The writer Jean-Claude Carrière is dead. Author of Luis Buñuel’s masterpieces, he is also at the origin of numerous scripts for European cinema over the past sixty years, from “Return of Martin Guerre” to “Cyrano de Bergerac”.
After training in literature and history at the Ecole Normale Supérieure de Saint-Cloud, Jean-Claude Carrière predestined himself for the profession of historian. However, he decided to abandon it in favor of drawing and writing, and thus published in 1957 his first novel, The lizard. However, it is his meeting with the director and actor Pierre Etaix that will be decisive. In addition to several short films, such as Rupture (1961) or Happy Birthday (1962), the duo wrote two films: Le Soupirant and Yoyo which quickly attracted the attention of critics.
The meeting with Luis Buñuel
Deciding to pursue his career as a screenwriter, Jean-Claude Carrière becomes very present alongside Louis Malle (Viva Maria !, Le Voleur) and Milos Forman (Valmont). He was also for nineteen years the accomplice of Luis Buñuel (The Diary of a chambermaid), a collaboration that would last until the latter’s death. It was around the mid-1960s and with the return of Buñuel in Europe that Jean-Claude Carrière began to work alongside him. The birth of a friendship between the two filmmakers will allow classics of Franco-Italian cinema to exist, such as La Voie lactée (1969) or Belle de jour (1966). Carrière will also be the screenwriter of This obscure object of desire, the last production of Buñuel in 1977.
The Caesar for The Return of Martin Guerre
Extremely prolific author, the successful scenarios of Jean-Claude Carrière are countless. Among his best-known films, there are Le Tambour or Un papillon sur l’eau, which allow him to collaborate with filmmakers from all over the world. In 1983, he won his first award with the César for best original screenplay for The Return of Martin Guerre. He also made a foray into a less narrative cinema alongside Jean-Luc Godard (Sauve qui peut (la vie)) or Peter Brook (The Mahabharata), while remaining close to cinema intended for the general public, then focused on many literary adaptation projects: Cyrano de Bergerac, Le Roi des aulnes or Le Hussard sur le toit. It was his work on the adaptation of The Unbearable Lightness of Being by Philip Kaufman that won him an Oscar in 1989.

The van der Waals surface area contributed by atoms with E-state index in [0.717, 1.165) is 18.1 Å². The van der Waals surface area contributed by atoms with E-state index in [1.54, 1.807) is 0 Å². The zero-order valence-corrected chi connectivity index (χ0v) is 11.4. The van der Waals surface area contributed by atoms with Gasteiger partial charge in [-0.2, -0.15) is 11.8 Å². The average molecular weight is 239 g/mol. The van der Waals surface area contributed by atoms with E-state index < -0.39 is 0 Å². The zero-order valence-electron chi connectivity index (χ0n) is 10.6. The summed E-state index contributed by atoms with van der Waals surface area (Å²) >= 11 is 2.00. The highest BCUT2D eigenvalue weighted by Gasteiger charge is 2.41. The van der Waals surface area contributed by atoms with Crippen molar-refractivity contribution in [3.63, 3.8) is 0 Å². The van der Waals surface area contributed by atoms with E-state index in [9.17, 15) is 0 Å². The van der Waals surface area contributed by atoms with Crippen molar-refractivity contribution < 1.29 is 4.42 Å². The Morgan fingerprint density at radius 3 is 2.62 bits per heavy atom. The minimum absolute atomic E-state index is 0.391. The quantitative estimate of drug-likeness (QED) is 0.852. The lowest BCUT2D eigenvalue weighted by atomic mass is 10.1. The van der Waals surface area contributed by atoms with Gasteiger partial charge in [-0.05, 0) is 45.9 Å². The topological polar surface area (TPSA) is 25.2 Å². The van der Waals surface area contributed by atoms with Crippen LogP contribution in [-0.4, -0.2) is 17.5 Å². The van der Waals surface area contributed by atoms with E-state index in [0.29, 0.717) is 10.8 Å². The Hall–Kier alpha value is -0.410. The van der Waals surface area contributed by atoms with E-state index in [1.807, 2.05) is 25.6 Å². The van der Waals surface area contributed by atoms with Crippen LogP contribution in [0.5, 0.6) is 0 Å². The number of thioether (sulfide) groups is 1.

Essentially a screenwriter and writer, Jean-Claude Carrière went behind the camera in 1968 for the realization of a rather unusual short film La Pince à nails, allowing him to obtain the Grand Jury Prize for best short film at the Cannes Film Festival. 1969. He also works for the small screen by becoming the author of a dozen TV films. He also writes for the theater where he meets Jean-Louis Barrault for Harold and Maude in 1971, or Peter Brook for Carmen’s Tragedy in 1981. His remarkable career in the film industry enabled him in 1986 to obtain the post of president of Fémis, the French film school, which he held for ten years. In 2000, Jean-Claude Carrière published the autobiography of his childhood, The surly wine.
Author of a Palme d’Or
While he was able to write three to four scripts per year during the 70s, he slows down somewhat during the 90s, thus becoming more rare in the cinema. Despite everything, we find him in the credits of films such as Salsa (2000), Birth (2004) or Les Fantômes de Goya (2005) which marks his third collaboration with Milos Forman. Throughout his career, Jean-Claude Carrière spends time in front of the camera playing small roles, as in Avida presented out of competition at the 2006 Cannes Film Festival, or in The Milky Way or Julie pot of glue for example.
He then participated in the White Ribbon by Michael Haneke, Palme d’Or at the Cannes Film Festival, then in two films by Philippe Garrel (L’Ombre des femmes, Le Sel des larmes) and two by his son Louis Garrel (L’Homme faithful and The Crusade). On February 8, 2021, he died in his sleep at his Parisian home, at the age of 89.